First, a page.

The end of Thatcher’s experiment with ‘reckless banking’?

Nick Cohen with a pithy sign off on the banking crisis: Margaret Thatcher had the annoying ability to produce quotes that even her opponents had to admire. “The trouble with socialism,” she said, as she began the west’s experiment with reckless banking, “is that you eventually run out of other people’s money.” We have learned the hard way that it is the trouble with financial capitalism too. Mick FealtyMick is founding editor of Slugger. He has written papers on the … Read more

Friday thread: Eleven axe treatments for the weekend

Friday. Three PM. Time for some strings and things to wind a Friday down with. The common theme here is plucked strings. Warning: If you’re an aspiring musician, it may not be wise to to watch any of these as they set the bar a bit high. I don’t want to send you into the weekend in a slough of depression… Firstly, here’s what to do if you’ve got a guitar but can’t get a drummer: This is Iranian-American guitarist … Read more

False Economy: a change-up for the left

The new False Economy website (building on the success of The Other Taxpayers’ Alliance and the MyDavidCameron sites) marks something of a change-up for the left, not least because it it something of a tribute to the strategic successes of the right over recent years. Watching the student protests throughout the UK and Northern Ireland, alongside the GPO rally in Dublin last Saturday, it’s hard to see what the political utility of street-protest really is. We may have an answer … Read more

IRISH TAXPAYER (Séan): “I am really furious right now, Helmut…”

As I mentioned yesterday, the markets were distinctly unimpressed with the details of Ireland’s bail-out.  The Irish Times today notes that Although banking stocks rose yesterday, global stock markets closed lower as markets failed to be convinced that the €85 billion package for Ireland would solve the euro zone debt crisis. EU economic and monetary affairs commissioner Olli Rehn said yesterday that Spain may need further austerity measures to reduce its deficit if growth was lower than forecast next year. And the paper … Read more

Ireland can’t afford to bail out European banks

I think this point is worth highlighting more clearly. Below – Simon Johnson ex-CEO of the IMF – on who is owed money by the Irish banks German banks are owed $139 billion, which is 4.2 percent of German G.D.P. British banks are owed $131 billion, or about 5 percent of Britain’s G.D.P. French banks are owed $43.5 billion, which is approaching 2 percent of French G.D.P. But the eye-catching numbers are for Belgium, which is owed $29 billion – … Read more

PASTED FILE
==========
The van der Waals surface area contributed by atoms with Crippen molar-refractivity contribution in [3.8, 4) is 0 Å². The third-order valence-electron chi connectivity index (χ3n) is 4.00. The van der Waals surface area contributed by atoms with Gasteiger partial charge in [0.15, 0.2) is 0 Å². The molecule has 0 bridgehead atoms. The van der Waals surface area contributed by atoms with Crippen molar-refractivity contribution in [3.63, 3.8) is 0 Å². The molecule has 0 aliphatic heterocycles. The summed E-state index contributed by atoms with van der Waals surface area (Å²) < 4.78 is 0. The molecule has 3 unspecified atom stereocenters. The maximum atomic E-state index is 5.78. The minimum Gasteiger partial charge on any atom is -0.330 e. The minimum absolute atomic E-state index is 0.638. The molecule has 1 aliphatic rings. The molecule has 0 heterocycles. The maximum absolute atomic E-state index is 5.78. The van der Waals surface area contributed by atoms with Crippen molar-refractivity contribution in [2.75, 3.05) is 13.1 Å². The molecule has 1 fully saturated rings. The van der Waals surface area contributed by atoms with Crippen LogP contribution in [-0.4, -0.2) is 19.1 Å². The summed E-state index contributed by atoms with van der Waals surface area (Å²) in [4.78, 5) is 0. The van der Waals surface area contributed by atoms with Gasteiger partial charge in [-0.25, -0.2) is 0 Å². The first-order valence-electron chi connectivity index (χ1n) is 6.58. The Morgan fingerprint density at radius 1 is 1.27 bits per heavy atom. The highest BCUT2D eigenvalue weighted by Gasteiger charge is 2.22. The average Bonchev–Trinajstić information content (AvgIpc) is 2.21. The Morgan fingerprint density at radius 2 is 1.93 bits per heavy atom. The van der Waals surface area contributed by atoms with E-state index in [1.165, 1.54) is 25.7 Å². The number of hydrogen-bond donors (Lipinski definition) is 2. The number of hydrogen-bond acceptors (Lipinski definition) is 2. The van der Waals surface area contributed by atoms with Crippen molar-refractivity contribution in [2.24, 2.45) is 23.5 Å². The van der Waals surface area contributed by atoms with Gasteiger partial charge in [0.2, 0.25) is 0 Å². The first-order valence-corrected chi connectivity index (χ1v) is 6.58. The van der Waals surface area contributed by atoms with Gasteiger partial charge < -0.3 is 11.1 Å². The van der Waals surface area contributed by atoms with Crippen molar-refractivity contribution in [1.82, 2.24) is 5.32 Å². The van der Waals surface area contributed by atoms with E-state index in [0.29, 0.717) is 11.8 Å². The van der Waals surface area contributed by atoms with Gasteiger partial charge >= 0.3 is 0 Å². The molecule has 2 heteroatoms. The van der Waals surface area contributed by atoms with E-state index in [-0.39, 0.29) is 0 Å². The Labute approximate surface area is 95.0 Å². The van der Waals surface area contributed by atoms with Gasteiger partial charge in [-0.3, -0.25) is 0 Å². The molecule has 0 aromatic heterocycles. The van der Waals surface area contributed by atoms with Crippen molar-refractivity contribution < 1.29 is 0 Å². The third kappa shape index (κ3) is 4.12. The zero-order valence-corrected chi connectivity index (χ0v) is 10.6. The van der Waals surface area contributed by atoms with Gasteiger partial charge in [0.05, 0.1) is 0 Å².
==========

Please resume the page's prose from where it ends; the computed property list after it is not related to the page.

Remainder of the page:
vote early, check how it was counted often

Continuing on from a post on 1 November about “faith-based” e-voting. Some interesting ideas from David Bismark at TEDGlobal 2010 about e-voting that tries to simultaneously increases transparency and reduces fraud. One of the main objections to e-voting is that it’s difficult for each voter to know that her vote was recorded accurately and counted correctly, while she remains anonymous. In the system designed by David Bismark and his colleagues, each voter gets a takeaway slip that serves as a … Read more

Sovereignty is less Ireland’s issue than not knowing what to do with it…

A fair amount of rubbish is talked about Irish sovereignty. Despite what some have said, it is not like virginity (ie, once it is gone, it is gone forever). But then again, like sex, it is not something that Ireland likes to talk about in public either. In our Lisbon essays (scroll down) it formed the base of some of our liveliest contributions. I was particularly struck by Ben Tonra’s suggestion that the country was too timid to make any … Read more

Fintan’s Enough is Enough petition is a better start for reform